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Teenagers clocking the hours at work: Upping youth labor

Senior Kevin Trego-Galindo works the maximum number of hours a week to earn additional income for himself and his family. 

He first started working part-time two years ago. Now over 18 and no longer a legal minor, he works long hours as a cook at Olga’s Kitchen. His responsibilities include preparing dishes, cleaning silverware, dishwashing and closing the shop. 

“I feel (young people) should start working from a young age so they know the hustle,” Trego-Galindo said.

He said the money that comes with working part-time has taught him the value of hard work.

“It’s great to see you work hard and earn money,” Trego-Galindo said. “You can buy whatever you want: new clothes, new games.”

But he is not the only teenager clocking hours at work. 

According to the U.S. Bureau of Labor Statistics, 55 percent of young people ages 16 to 24 were employed in July 2023. The youth labor force has experienced a slight increase since the COVID-19 pandemic. 

Money remains a motivator for young people working part-time.

According to the U.S. Department of Labor website, “The federal minimum wage for covered nonexempt employees is $7.25 per hour.”

Michigan sets one of the highest minimum wage rates in the country. According to the Michigan Labor and Economic Opportunity website, effective Jan. 1, 2024, Michigan’s minimum wage increased from $10.10 to $10.33 per hour, and the 85% rate for minors aged 16 and 17 increased to $8.78 per hour.

Huron High School’s work-based learning coordinator Allison Andres said working part-time offers valuable benefits for students.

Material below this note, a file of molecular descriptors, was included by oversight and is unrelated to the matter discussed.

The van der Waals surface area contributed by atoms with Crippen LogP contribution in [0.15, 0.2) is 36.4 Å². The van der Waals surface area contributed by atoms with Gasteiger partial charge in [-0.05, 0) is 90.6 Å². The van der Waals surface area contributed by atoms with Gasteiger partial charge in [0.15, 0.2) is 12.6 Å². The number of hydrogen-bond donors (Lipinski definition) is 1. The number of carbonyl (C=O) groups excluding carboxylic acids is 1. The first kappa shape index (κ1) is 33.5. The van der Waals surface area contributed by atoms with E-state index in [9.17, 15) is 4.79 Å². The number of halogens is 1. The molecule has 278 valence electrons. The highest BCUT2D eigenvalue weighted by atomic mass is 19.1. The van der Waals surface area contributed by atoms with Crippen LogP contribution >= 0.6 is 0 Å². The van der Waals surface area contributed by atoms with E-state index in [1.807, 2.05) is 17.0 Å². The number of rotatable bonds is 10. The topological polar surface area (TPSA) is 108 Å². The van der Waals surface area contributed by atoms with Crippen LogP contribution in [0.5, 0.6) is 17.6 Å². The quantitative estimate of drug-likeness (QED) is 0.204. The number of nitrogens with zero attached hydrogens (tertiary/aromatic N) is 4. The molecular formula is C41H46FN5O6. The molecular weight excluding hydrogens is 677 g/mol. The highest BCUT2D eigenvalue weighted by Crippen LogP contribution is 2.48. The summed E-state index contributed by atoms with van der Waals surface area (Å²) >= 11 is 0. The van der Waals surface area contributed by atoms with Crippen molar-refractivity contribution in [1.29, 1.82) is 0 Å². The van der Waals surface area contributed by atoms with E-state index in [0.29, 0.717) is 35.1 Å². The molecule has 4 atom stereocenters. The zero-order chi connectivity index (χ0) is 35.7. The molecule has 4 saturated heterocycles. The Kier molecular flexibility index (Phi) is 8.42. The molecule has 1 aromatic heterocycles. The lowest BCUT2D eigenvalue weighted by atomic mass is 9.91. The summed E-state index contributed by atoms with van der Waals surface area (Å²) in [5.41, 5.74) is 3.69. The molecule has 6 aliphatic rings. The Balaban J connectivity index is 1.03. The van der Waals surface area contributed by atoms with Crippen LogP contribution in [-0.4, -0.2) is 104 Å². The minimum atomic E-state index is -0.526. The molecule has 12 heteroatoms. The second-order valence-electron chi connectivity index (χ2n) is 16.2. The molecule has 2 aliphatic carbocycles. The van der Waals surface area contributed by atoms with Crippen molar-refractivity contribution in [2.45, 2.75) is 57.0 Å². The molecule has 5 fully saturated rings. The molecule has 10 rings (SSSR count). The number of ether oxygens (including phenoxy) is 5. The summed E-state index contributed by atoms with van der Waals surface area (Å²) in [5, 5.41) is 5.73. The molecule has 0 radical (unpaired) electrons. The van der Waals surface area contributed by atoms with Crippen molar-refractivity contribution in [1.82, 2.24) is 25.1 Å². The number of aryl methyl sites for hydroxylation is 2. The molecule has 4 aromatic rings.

“If students have the opportunity to work part-time, I definitely believe that it is valuable to them,” Andres said. “Working part-time teaches students valuable time management skills and helps them budget their money. When they pay taxes, they know how the money is applied. If they haven’t worked or taken personal finance, they won’t learn that until they get their first job in college.”

In a 2019 Rutgers Education and Employment Research Center paper on the impact of student work during college, co-authors Daniel Douglas and Paul Attewell observed a positive correlation between paid work during college and higher post-graduate earnings.  

Regardless, Andres reminds students to stay informed on child labor regulations. She said that employers might not know the legal requirements for employing minors or may exploit their lack of knowledge about these regulations. 

The Michigan Department of Labor and Economic Opportunity specifies regulations for when and how many hours minors can work and workplace restrictions on their website. These regulations include: “Minors are limited to working no more than 10 hours in a day with a weekly average of 8 hours per day” and “16 and 17-year-olds may not work before 6:00 a.m. or after 10:30 p.m. Sunday through Thursday and 11:30 p.m. on Friday and Saturday when school is in session and 11:30 p.m per week when school is not in session.” However, the Youth Employment Standards Act does not apply to all groups of young people, such as minors working in businesses owned and operated by their parents. 

Working part-time also cuts into time spent on school and enrichment activities. 

Senior Lamarana Diakite started working part-time in December. She works three times a week as a server at a retirement home. 

I was like, ‘It’s my senior year. I need to be independent and start making my own money,’” Diakite said. 

She said her part-time job prepares her to become a pediatrician.

“It’s really cool,” Diakite said. “I get to have an experience serving people before going to college.”

But she cautions her classmates from rushing to find a job at a young age.

“Don’t rush it,” Diakite said. “Sometimes, the people who work part-time don’t have time to focus on school. Make the right decision when you’re deciding whether to get a job because you have your whole high school career to focus on.”

Students can potentially receive school credits for working part-time or look into work opportunities by reaching out to Andres.

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Jamie Tang, Managing Editor
Jamie is currently a senior and has been on The Emery staff for two years. Outside of The Emery, Jamie is passionate about Go, a Chinese mind game with a 3000-year history. She is the Chicago Go Championships Outreach Director, American Go Honor Society President, and Baduk News Editor. She’s excited to craft articles that represent the diversity of communities near and far.
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